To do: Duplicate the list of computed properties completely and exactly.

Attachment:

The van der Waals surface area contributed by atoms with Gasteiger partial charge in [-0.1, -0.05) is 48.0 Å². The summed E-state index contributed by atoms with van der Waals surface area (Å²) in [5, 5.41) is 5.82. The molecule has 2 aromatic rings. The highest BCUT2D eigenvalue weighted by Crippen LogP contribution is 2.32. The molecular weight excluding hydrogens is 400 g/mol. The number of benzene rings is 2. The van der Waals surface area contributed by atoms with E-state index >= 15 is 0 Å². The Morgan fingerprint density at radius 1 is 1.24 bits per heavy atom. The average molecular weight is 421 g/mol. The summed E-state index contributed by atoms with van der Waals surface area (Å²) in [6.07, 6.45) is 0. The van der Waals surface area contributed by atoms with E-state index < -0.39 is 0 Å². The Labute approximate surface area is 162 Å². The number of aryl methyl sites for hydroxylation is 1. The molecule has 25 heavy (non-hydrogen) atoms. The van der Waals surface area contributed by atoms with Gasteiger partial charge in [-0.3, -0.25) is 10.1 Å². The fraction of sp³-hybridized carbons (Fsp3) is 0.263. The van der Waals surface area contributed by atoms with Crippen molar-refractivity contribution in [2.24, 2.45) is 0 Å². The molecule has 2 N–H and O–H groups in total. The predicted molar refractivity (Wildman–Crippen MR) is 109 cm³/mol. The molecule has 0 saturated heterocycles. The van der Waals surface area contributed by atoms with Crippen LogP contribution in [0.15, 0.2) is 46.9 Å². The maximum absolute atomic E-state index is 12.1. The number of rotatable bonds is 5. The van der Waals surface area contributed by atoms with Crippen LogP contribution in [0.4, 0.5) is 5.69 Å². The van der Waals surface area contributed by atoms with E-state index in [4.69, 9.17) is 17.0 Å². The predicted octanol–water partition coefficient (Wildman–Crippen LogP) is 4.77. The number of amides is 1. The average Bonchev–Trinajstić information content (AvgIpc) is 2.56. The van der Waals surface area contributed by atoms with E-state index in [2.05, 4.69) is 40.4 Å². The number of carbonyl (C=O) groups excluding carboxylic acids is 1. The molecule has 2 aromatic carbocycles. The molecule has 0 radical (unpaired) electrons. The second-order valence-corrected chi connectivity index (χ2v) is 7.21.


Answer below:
The van der Waals surface area contributed by atoms with Gasteiger partial charge in [-0.1, -0.05) is 48.0 Å². The summed E-state index contributed by atoms with van der Waals surface area (Å²) in [5, 5.41) is 5.82. The molecule has 2 aromatic rings. The highest BCUT2D eigenvalue weighted by Crippen LogP contribution is 2.32. The molecular weight excluding hydrogens is 400 g/mol. The number of benzene rings is 2. The van der Waals surface area contributed by atoms with E-state index >= 15 is 0 Å². The Morgan fingerprint density at radius 1 is 1.24 bits per heavy atom. The average molecular weight is 421 g/mol. The summed E-state index contributed by atoms with van der Waals surface area (Å²) in [6.07, 6.45) is 0. The van der Waals surface area contributed by atoms with E-state index < -0.39 is 0 Å². The Labute approximate surface area is 162 Å². The number of aryl methyl sites for hydroxylation is 1. The molecule has 25 heavy (non-hydrogen) atoms. The van der Waals surface area contributed by atoms with Gasteiger partial charge in [-0.3, -0.25) is 10.1 Å². The fraction of sp³-hybridized carbons (Fsp3) is 0.263. The van der Waals surface area contributed by atoms with Crippen molar-refractivity contribution in [2.24, 2.45) is 0 Å². The molecule has 2 N–H and O–H groups in total. The predicted molar refractivity (Wildman–Crippen MR) is 109 cm³/mol. The molecule has 0 saturated heterocycles. The van der Waals surface area contributed by atoms with Crippen LogP contribution in [0.15, 0.2) is 46.9 Å². The maximum absolute atomic E-state index is 12.1. The number of rotatable bonds is 5. The van der Waals surface area contributed by atoms with Crippen LogP contribution in [0.4, 0.5) is 5.69 Å². The van der Waals surface area contributed by atoms with E-state index in [4.69, 9.17) is 17.0 Å². The predicted octanol–water partition coefficient (Wildman–Crippen LogP) is 4.77. The number of amides is 1. The average Bonchev–Trinajstić information content (AvgIpc) is 2.56. The van der Waals surface area contributed by atoms with E-state index in [2.05, 4.69) is 40.4 Å². The number of carbonyl (C=O) groups excluding carboxylic acids is 1. The molecule has 2 aromatic carbocycles. The molecule has 0 radical (unpaired) electrons. The second-order valence-corrected chi connectivity index (χ2v) is 7.21.